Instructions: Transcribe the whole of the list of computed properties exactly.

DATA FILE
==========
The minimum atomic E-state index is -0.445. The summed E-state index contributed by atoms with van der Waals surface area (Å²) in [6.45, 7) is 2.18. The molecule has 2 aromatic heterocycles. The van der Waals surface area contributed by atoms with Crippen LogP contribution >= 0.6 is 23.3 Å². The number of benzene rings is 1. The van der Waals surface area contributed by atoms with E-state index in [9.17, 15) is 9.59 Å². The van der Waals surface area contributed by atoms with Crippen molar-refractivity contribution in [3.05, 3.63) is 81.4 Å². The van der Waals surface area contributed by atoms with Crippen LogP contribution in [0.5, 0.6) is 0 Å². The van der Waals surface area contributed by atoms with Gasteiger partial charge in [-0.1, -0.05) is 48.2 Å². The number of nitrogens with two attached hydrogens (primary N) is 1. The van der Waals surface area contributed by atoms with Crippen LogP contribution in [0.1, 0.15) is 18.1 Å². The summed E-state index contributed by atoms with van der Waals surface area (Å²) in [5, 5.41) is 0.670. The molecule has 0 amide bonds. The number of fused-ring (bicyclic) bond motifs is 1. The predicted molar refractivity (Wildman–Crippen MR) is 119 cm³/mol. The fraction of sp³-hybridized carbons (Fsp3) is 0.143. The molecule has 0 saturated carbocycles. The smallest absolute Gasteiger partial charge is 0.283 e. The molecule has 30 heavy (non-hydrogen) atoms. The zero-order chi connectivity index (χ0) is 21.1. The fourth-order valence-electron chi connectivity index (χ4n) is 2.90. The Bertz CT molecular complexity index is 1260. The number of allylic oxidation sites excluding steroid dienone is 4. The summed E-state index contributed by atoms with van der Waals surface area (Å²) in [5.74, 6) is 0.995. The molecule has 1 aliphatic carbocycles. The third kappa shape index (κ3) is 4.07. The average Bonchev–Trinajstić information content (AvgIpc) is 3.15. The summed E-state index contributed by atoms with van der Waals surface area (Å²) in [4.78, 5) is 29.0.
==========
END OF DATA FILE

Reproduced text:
The minimum atomic E-state index is -0.445. The summed E-state index contributed by atoms with van der Waals surface area (Å²) in [6.45, 7) is 2.18. The molecule has 2 aromatic heterocycles. The van der Waals surface area contributed by atoms with Crippen LogP contribution >= 0.6 is 23.3 Å². The number of benzene rings is 1. The van der Waals surface area contributed by atoms with E-state index in [9.17, 15) is 9.59 Å². The van der Waals surface area contributed by atoms with Crippen molar-refractivity contribution in [3.05, 3.63) is 81.4 Å². The van der Waals surface area contributed by atoms with Crippen LogP contribution in [0.5, 0.6) is 0 Å². The van der Waals surface area contributed by atoms with Gasteiger partial charge in [-0.1, -0.05) is 48.2 Å². The number of nitrogens with two attached hydrogens (primary N) is 1. The van der Waals surface area contributed by atoms with Crippen LogP contribution in [0.1, 0.15) is 18.1 Å². The summed E-state index contributed by atoms with van der Waals surface area (Å²) in [5, 5.41) is 0.670. The molecule has 0 amide bonds. The number of fused-ring (bicyclic) bond motifs is 1. The predicted molar refractivity (Wildman–Crippen MR) is 119 cm³/mol. The fraction of sp³-hybridized carbons (Fsp3) is 0.143. The molecule has 0 saturated carbocycles. The smallest absolute Gasteiger partial charge is 0.283 e. The molecule has 30 heavy (non-hydrogen) atoms. The zero-order chi connectivity index (χ0) is 21.1. The fourth-order valence-electron chi connectivity index (χ4n) is 2.90. The Bertz CT molecular complexity index is 1260. The number of allylic oxidation sites excluding steroid dienone is 4. The summed E-state index contributed by atoms with van der Waals surface area (Å²) in [5.74, 6) is 0.995. The molecule has 1 aliphatic carbocycles. The third kappa shape index (κ3) is 4.07. The average Bonchev–Trinajstić information content (AvgIpc) is 3.15. The summed E-state index contributed by atoms with van der Waals surface area (Å²) in [4.78, 5) is 29.0.